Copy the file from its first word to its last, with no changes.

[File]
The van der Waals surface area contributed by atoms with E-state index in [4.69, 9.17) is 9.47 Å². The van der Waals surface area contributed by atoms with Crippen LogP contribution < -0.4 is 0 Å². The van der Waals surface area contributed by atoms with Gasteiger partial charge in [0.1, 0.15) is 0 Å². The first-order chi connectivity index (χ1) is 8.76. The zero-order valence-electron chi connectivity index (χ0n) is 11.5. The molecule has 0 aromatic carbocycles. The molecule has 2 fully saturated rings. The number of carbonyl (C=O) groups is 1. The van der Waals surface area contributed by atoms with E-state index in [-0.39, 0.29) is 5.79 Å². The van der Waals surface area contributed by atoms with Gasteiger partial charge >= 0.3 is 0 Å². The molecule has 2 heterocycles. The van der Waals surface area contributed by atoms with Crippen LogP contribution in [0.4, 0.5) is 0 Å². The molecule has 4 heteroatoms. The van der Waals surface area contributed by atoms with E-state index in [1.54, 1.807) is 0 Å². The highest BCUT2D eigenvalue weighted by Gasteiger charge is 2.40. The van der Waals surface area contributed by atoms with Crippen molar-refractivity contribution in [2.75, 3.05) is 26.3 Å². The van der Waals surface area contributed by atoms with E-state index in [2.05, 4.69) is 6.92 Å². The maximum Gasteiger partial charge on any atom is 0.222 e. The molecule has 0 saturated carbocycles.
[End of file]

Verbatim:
The van der Waals surface area contributed by atoms with E-state index in [4.69, 9.17) is 9.47 Å². The van der Waals surface area contributed by atoms with Crippen LogP contribution < -0.4 is 0 Å². The van der Waals surface area contributed by atoms with Gasteiger partial charge in [0.1, 0.15) is 0 Å². The first-order chi connectivity index (χ1) is 8.76. The zero-order valence-electron chi connectivity index (χ0n) is 11.5. The molecule has 0 aromatic carbocycles. The molecule has 2 fully saturated rings. The number of carbonyl (C=O) groups is 1. The van der Waals surface area contributed by atoms with E-state index in [-0.39, 0.29) is 5.79 Å². The van der Waals surface area contributed by atoms with Gasteiger partial charge >= 0.3 is 0 Å². The molecule has 2 heterocycles. The van der Waals surface area contributed by atoms with Crippen LogP contribution in [0.4, 0.5) is 0 Å². The molecule has 4 heteroatoms. The van der Waals surface area contributed by atoms with E-state index in [1.54, 1.807) is 0 Å². The highest BCUT2D eigenvalue weighted by Gasteiger charge is 2.40. The van der Waals surface area contributed by atoms with Crippen molar-refractivity contribution in [2.75, 3.05) is 26.3 Å². The van der Waals surface area contributed by atoms with E-state index in [2.05, 4.69) is 6.92 Å². The maximum Gasteiger partial charge on any atom is 0.222 e. The molecule has 0 saturated carbocycles.